The Pied Piper is a True Story and The Piper Stole 130 Children!
Many would have heard the childhood tale of the Pied Piper who freed a town of rats by leading them away with his music and, when he wasn’t paid, he returned and led away the town’s children, who were never seen again. But few realize that this ‘fairy tale’ is actually a disturbing true story that took place over 700 years ago.
The story of the Pied Piper is set in 1284 AD in the town of Hamelin in Lower Saxony, Germany. The earliest known record of this story is from the town of Hamelin itself. It is depicted in a stained-glass window created for the church of Hamelin, which dates to around 1300 AD. Although it was destroyed in 1660, several written accounts have survived.
The Pied Piper of Hamelin. Date: 1284. Source: Archivist / Adobe Stock
The oldest comes from the Lueneburg manuscript (c 1440 – 50), which stated: “In the year of 1284, on the day of Saints John and Paul on June 26, by a piper, clothed in many kinds of colours, 130 children born in Hamelin were seduced, and lost at the place of execution near the koppen.” A 1384 entry in Hamelin’s town records also grimly states “It is 100 years since our children left.”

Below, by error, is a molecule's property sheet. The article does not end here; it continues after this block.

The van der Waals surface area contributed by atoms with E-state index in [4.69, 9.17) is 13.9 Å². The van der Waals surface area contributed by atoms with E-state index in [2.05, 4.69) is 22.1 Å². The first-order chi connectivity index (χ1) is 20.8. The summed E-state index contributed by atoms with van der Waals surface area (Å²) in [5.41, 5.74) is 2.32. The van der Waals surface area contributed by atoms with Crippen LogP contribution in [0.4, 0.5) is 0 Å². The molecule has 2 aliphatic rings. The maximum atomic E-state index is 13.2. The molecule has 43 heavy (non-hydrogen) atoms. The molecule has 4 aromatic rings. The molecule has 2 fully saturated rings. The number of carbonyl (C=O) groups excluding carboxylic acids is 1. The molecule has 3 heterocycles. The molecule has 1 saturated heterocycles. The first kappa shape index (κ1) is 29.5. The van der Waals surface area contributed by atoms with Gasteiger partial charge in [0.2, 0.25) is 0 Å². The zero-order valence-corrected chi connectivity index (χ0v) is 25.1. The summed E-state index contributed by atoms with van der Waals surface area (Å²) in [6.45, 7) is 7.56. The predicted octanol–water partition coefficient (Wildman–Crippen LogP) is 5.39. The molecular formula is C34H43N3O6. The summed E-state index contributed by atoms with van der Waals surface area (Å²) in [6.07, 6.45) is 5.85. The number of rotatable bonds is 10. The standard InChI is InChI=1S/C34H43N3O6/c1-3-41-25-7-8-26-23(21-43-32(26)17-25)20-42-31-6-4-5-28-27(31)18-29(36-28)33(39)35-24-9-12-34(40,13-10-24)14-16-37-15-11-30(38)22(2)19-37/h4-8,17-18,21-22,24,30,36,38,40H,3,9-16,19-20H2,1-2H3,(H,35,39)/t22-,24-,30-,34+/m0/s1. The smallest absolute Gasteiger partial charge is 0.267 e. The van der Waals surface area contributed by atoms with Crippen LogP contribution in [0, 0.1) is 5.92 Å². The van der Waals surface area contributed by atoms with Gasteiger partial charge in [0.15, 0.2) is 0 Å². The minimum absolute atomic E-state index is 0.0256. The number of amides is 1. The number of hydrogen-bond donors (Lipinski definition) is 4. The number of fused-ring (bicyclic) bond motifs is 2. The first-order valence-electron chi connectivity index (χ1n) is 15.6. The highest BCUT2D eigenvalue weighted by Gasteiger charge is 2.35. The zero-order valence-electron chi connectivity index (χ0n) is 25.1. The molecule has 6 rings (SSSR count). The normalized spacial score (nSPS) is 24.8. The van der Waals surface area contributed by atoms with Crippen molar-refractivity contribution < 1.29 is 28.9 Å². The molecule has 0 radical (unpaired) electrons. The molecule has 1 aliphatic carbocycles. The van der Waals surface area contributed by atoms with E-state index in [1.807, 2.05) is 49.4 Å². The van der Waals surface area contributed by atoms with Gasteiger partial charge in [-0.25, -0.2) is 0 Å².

The supposed street where the children were last seen is today called Bungelosenstrasse (‘street without drums’), as no one is allowed to play music or dance there.
The mystery of what really happened to the children of Hamelin has never been solved. The story also raises the question, if the Pied Piper of Hamelin was based on reality, how much truth is there in other fairy tales that we were told as children?
Read the theories behind the children’s disappearance in ‘ The Disturbing True Story of the Pied Piper of Hamelin’
Top image: Pied Piper of Hamelin. Source: Archivist / Adobe Stock
By Wu Mingren
There is probably a kernel of truth in many old tales just as many unsavoury practices of the past have not disappeared, but are simply better hidden today. The modern rejection of the rawness of life tends to lead societal opinion towards the comfortable conclusion that life is no longer so raw, which is simply untrue. Thus, we tend to see these old warning tales as nothing more than a good, old story when, in fact, many are still as relevant today as they were centuries ago.